The Smart Connector on the iPad Pro could do more than just connect a keyboardu2014couldn't it?
By Dan Moren, Contributor, MacworldMAY 12, 2016 8:29 pm PDT
As the happy user of an iPad Air 2, I honestly can’t find much of a reason to take the leap to the iPad Pro. Yes, there’s the bigger screen size, and I admit that I’ve been tempted by the Apple Pencil support, but overall it’s not such a big improvement that I’m salivating at the prospect.
I also find myself a bit puzzled by the Smart Connector. This new connector, which can transfer both data and power, gets used by the Apple Smart Keyboard—and similar third-party keyboards—and a couple other accessories, like the Logitech Base charging station.
And that’s about it.
Frankly, that doesn’t seem like much to warrant the addition of an entirely new port, especially given Apple’s tendencies towards
reducing connectors. So that has me wondering what else Apple might have up its sleeve for the Smart Connector?
The first thing that struck me was the Apple Pencil. Critics—and even those who like the Pencil—have made a lot of hay out of the Lightning connector on the device’s eraser end, which makes it stick out of an iPad or iPhone port like a vestigial antenna. Likewise, the fact that there’s really no way to store the Pencil along with the iPad, unless you invest in some sort of case that accommodates both.
Seems to me like Apple could have hit a double by using the Smart Connector as a charging point and as a magnetic attachment for the Pencil. That would solve both the awkward charging issue and the storage issue. Of course, the problem with that is that if you attach a Smart Keyboard or other magnetic cover, you can’t access the Smart Connector. So perhaps not the ideal situation. But you have to disconnect the magnetic covers to use any other Smart Connector-based peripheral anyway, so perhaps it wouldn’t be so bad.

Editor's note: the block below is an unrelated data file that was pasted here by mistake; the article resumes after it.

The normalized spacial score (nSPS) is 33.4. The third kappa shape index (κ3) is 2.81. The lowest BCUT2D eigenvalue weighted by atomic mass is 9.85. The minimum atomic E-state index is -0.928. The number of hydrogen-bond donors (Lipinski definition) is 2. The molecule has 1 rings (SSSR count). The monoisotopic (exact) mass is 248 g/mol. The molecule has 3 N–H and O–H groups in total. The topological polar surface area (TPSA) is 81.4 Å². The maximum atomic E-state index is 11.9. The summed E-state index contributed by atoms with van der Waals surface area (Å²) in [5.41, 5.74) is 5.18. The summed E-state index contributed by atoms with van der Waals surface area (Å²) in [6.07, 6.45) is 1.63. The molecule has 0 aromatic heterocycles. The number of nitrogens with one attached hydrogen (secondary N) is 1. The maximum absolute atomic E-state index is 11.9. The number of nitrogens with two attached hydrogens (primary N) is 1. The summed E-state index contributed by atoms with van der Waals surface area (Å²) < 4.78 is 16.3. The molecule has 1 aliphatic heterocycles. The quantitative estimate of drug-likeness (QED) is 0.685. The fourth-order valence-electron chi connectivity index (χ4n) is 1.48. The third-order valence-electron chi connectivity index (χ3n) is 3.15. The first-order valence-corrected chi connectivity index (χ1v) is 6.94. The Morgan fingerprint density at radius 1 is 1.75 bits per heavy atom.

One benefit of the Smart Connector over the Lightning port is that it seems like its lack of ingress into the iPad’s case might help with waterproofing that device—or at least making it more water resistant. The Apple Watch, of course, takes it a step further with no exposed contacts at all, but it also utilizes that for charging only, not data.
Could the Smart Connector replace the Lightning port? Well, it’s clearly capable of charging the iPad, albeit more slowly, it appears, than charging via the Lightning port. And since it handles data, it seems as though that might appease any who wish to plug their iPad into their Mac or PC. But I’d bet that the data throughput is a lot more limited than Lightning, too.
Moreover, having already switched ports once in the last few years, I can’t imagine that Apple is eager to tell consumers that they once again have to reinvest in new peripherals and cables. So it doesn’t seem terribly likely.
So maybe all Apple really wants out of the Smart Connector is what the company bills it as: a simple, hassle-free way to connect a small, thin keyboard. Bluetooth keyboard support has, of course, been on the iPad for a while now, but it often means a clunky pairing process and having to deal with a separate battery.
But for all of that, I still can’t help feeling that the addition of the Smart Connector is a bit wasteful. Over on the Mac side, the MacBook is hurting for extra ports, after all!
It would certainly be interesting to see third-party vendors come up with more interesting ways to use the port—heck, even just more keyboard options would be a pleasant addition. So far the Smart Keyboard and Logitech’s Create seem like the only games in town. What about something with a drawing-style tablet on it? (A
recently granted Apple patent details something very much like this.)
Rumor also has it that the Smart Connector could make a jump to the iPhone as well—perhaps as soon as on this year’s model. While I’m sure a Smart Keyboard-style cover isn’t quite in the works, perhaps we might finally see some sort of magnetic case for the iPhone—I kind of like the idea of a Smart Cover for my iPhone.
In the end, it’d be a shame if the Smart Connector ended up being for nothing more than keyboards and chargers. Given the care and attention Apple takes to designing its products, though, I’d be pretty shocked if that’s the (pun intended) case. Hopefully the Smart Connector stands to get a lot more smart.
Dan has been writing about all things Apple since 2006, when he first started contributing to the MacUser blog. He's a prolific podcaster and the author of several novels; hist latest is the forthcoming supernatural detective story All Souls Lost.